Having taken the plunge and mounted a new production, I can only imagine the dismay with which Packer and company watched racial tensions and violence erupt nationally during the course of their previews. Merchant… is the big Shakespearean production for 2016, the centerpiece of their season. Would the national mood turn audiences against their choice? Or would they be more open to exploring the prejudice that has always raged within society?

At least on the official opening night, the audience, comprised primarily of the press along with Shakespeare & Company board and company members and donors, was open to being schooled in the depth and persistence of anti-Semitism in particular and racial/ethnic/religious hatred in general. It was perfectly acceptable to be prejudiced in Shakespeare’s time, particularly on religious grounds, as Roman Catholics and Protestants of various ilks waged bloody warfare across most of Europe for the right to be considered the “true” religion of the people. Catholics considered Protestants, Jews and Muslims alike to be pagans and heretics. Their souls were going to burn in hell if not “saved” by conversion to Christianity.

Click to read the rest at Berkshire on Stage.

Theater Review: “Ugly Lies the Bone” @ Shakespeare & Co. [Berkshire on Stage]

Thursday, June 30th, 2016
Christianna Nelson in Ugly Lies the Bone

Christianna Nelson in “Ugly Lies the Bone”

Theater review by Macey Levin

For years countless men and women have returned from the wars in Iraq and Afghanistan with horrendous physical injuries. In Lindsey Ferrentino’s play Ugly Lies the Bone, currently at Shakespeare & Co.’s Bernstein Theatre in Lenox, we meet Jess (Christianna Nelson), a young woman who has suffered severe physical damage as well as profound psychological pain.

Having returned to her childhood home in Florida she shares with her sister Kasie (Rory Hammond), she is undergoing a rehabilitation process that involves a virtual reality experiment in which she wears goggles and is urged by an unseen character (Ariel Bock) to create her personal version of Paradise. This, presumably, will move her away from her bleak daily existence into a world that will give her hope for the future.

As Jess creates her idyllic space, the voice continually urges her to “Move forward!” Her conflict is that she wants life to be what it had been, especially before her third deployment. Her mother (Ms. Bock) was well and vital, her lover Stevie (Hamish Allan-Headley) cheered her and her sister Kasie was happier. Now, mother is institutionalized with Alzheimer’s, Stevie is married and works as a gas station attendant and Kasie is in love with Kelvin (Dylan Chalfy), who is unemployed plumber.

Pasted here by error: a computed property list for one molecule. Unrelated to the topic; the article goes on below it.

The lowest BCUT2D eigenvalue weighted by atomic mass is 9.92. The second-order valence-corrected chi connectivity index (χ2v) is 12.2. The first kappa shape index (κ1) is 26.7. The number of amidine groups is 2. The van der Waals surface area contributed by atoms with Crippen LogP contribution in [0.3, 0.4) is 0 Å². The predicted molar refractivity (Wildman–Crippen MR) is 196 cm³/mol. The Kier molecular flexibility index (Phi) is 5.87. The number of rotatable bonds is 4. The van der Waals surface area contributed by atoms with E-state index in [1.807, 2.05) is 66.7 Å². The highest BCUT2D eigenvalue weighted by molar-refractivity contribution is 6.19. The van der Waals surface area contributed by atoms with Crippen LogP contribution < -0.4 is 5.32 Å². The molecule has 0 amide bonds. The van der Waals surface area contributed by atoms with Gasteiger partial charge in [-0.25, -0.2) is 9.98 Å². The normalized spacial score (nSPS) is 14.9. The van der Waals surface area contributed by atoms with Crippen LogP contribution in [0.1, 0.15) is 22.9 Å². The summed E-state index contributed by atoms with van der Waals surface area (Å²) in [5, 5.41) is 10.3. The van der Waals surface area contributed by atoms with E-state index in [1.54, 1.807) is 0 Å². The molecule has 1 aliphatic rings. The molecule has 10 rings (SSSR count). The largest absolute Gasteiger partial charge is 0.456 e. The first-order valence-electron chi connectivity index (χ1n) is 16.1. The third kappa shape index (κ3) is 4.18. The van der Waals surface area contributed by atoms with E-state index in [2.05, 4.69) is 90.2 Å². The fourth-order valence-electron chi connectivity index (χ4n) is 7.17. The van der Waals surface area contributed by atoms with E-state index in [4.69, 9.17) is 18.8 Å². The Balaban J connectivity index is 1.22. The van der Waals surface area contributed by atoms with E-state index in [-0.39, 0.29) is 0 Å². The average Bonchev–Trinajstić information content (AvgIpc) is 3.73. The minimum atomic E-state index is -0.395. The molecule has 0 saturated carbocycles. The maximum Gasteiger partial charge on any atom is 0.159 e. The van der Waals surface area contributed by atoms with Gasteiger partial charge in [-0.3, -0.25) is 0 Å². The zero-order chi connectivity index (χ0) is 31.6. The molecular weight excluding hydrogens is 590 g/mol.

Click to read the rest at Berkshire on Stage.

THEATER: Lindsey Ferrentino’s “Ugly Lies the Bone” Comes to Shakespeare & Company [Berkshire on Stage]

Tuesday, June 14th, 2016
Ugly Lies the Bone, written by Lindsey Ferrentino (above), is being directed by Daniela Varon.

“Ugly Lies the Bone,” written by Lindsey Ferrentino (above), is being directed by Daniela Varon.

Shakespeare & Company in Lenox continues to roll out its 39th performance season with the regional premiere of the Woodward and Newman Award-winning play, Ugly Lies the Bone, written by Lindsey Ferrentino and directed by Daniela Varon. This insightful, emotional and timely drama joins the Bernstein Theatre repertory on Thursday (June 16) and runs through Sunday, August 28.

Combat veteran Jess comes home to Florida after three tours in Afghanistan bearing deep physical and emotional scars. An innovative, experimental video game therapy offers an escape from her excruciating pain, but can virtual reality help Jess come to terms with the altered reality of her hometown, relationships and dreams?

“I fell in love with this play the first time I read it,” says director Daniela Varon. “The playwright’s thematic landscape encompasses so many timely subjects – such as the changing role of women in the military, how we see or don’t see our veterans, and how we care for our elderly. Among things that are especially difficult to comprehend if one hasn’t experienced them firsthand are combat on the battlefield, and constant, intractable physical pain. This play asks its audiences to imagine both. Jess, our protagonist, is referred to as a war hero, but her hero’s journey only begins at war. The longer journey is in coming home — to her community, her family, and her body.”

Click to read the rest at Berkshire on Stage.

Shakespeare & Company Announces Six Plays for 2016 [Berkshire on Stage]

Monday, January 25th, 2016
Nigel Gore and Ryan Winkles. Photo by Kevin Sprague

Nigel Gore and Ryan Winkles. Photo by Kevin Sprague

Shakespeare returns to Lenox and Shakespeare & Company for the renowned company’s 2016 summer season, in a season which also includes which includes the regional premieres of Or, by Liz Duffy Adams and Lauren Gunderson’s The Taming. Additional titles include Ugly Lies the Bone by Lindsey Ferrentino, a bracing drama fresh from an acclaimed Off-Broadway production, Sotto Voce by Pulitzer Prize-winner Nilo Cruz, and the return of Stephan Wolfert in Cry “Havoc!”

Shakespeare in the Round

From the works of Shakespeare, the company will do The Merchant of Venice, The Two Gentlemen of Verona and Twelfth Night.

The summer season will also introduce a new stage configuration in the Tina Packer Playhouse. Artistic Directors Ariel Bock and Jonathan Croy announced plans to present performances in-the-round, offering a greater intimacy between performers and audience.

Click to read the rest at Berkshire on Stage